Students who listen to this Grade 2 Core Knowledge History and Geography unit discover that Americans had a difficult task at hand after winning the Revolutionary War: they had to figure out a better way to govern themselves. Such leaders as James Madison, George Washington, Alexander Hamilton, and Benjamin Franklin traveled to Philadelphia to meet at the Constitutional Convention, with the goal of creating a new government. Students learn that the talks were held in secret in Independence Hall and that American leaders argued about many issues until they agreed to approve a new Constitution. They then hear that James Madison (whom we call the Father of the Constitution), along with John Jay and Alexander Hamilton, wrote the Federalist Papers to explain the document’s merits and to persuade the states to vote for it. Students find out that the states did finally approve the Constitution; that Madison wrote a Bill of Rights that was added to it; that the Constitution gives the American people the right to decide what the laws should be for our country; and that we can still amend it today.(5 lessons)
Across 17 lessons, this unit introduces some of the different peoples who populated America many years before the arrival of European explorers—some as early as thirty thousand years ago along the Pacific Coast, and others who traveled from Asia across Beringia, the land bridge. Students explore how these early peoples spread across North and South America, adapted to their environments and developed unique cultures. Each lesson is designed to last 30 minutes.
Across 7 lessons, this unit explores the ways of life of diverse Native American peoples and how their cultures were disrupted, displaced, and profoundly altered by westward expansion and American government policies and practices in the 1800s. Some of the content of this unit is tied to the “Pathway to Citizenship,” an array of civics-focused knowledge, questions, and activities.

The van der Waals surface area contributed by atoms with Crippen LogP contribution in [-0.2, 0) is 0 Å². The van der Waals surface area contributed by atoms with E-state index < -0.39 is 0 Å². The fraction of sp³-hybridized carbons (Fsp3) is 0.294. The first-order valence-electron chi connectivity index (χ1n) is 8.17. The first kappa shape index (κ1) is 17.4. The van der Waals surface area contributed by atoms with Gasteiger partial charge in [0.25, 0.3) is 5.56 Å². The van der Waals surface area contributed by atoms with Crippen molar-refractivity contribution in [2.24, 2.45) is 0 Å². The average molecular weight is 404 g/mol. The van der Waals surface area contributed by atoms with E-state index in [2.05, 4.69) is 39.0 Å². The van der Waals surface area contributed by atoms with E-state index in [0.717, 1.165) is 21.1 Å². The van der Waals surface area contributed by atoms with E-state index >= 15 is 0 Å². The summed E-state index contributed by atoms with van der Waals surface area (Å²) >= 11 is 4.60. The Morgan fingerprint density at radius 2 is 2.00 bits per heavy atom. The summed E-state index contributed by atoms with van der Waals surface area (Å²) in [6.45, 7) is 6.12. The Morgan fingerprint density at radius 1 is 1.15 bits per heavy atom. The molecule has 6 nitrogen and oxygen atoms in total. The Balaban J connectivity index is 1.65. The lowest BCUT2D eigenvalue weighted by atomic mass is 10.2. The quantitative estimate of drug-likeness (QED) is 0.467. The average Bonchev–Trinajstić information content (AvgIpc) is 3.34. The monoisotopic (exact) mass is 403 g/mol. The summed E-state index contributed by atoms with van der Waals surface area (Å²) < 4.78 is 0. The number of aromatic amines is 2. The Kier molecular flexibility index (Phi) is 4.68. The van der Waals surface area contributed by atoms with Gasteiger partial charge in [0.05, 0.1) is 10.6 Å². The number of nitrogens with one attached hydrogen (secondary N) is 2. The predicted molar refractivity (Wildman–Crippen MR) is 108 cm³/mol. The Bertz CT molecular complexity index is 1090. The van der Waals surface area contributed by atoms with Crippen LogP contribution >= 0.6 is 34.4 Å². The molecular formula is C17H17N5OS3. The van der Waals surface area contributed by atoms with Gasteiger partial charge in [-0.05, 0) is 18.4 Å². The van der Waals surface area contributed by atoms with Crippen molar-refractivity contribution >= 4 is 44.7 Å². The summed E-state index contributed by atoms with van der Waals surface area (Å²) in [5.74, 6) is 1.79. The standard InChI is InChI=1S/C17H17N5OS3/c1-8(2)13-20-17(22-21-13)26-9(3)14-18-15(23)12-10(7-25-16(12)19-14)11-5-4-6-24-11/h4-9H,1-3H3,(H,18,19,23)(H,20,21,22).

This unit focuses on the westward movement of Americans in the later 1800s, which often led to conflict with Native Americans displaced from long inhabited lands. Across 7 lessons, students learn about the lure of gold or silver, or the land offered through the Homestead Act. Students explore the transcontinental railroads, the “Wild West,” the purchase of Alaska, and the “closing of the American frontier.”
This unit explores the political, historical and cultural causes and consequences before, during and after the Civil War, one of our nation’s greatest crises. Across 24 lessons, students engage with the material through primary sources and consider the influence of abolitionists and other intellectual as well as military and political figures.
This unit includes 24 lessons that are about 45 minutes each.
The unit explores the westward movement of Americans in the nineteenth century: the early explorers, effects of new developments in transportation, Native American resistance to settlers, and the treaties broken by government officials. Across 10 lessons, students explore the use of Manifest Destiny to promote the acquisition of US territory, the annexation of Texas, the Oregon Trail, and the California gold rush.
This unit introduces students to European exploration and trade from 1400 to the 1600s. Across 12 lessons, students learn about motivations for European exploration and study specific explorers, learning about their encounters with indigenous peoples. Students are introduced to the early slave trade and the beginnings of slavery in the Americas.
This unit reinforces map and globe skills as students learn about the geographic characteristics of different regions of the United States: New England, Mid-Atlantic, South, Midwest, Great Plains, Rocky Mountain, Southwest, and West Coast. Across 13 lessons, students explore the climate, natural resources, culture, and other distinctive characteristics of each region.
This unit (the second part of Early Presidents and Social Reformers) focuses on the efforts to improve American society in the early 1800s. Across 6 lessons, students learn about the temperance movement, free public education, the abolitionists’ crusade to abolish slavery, and the early women’s rights movement. The unit explores early reformers’ legacy in ongoing modern-day struggles for equality and civil rights.
This unit (first half of Early Presidents and Social Reformers) focuses on the first seven presidents of the United States. Across 9 lessons, students learn about how the early presidents organized the federal government, built a national capital, directed a second war with Great Britain, more than doubled the size of the country, and formulated a “hands-off” foreign policy in the Western Hemisphere.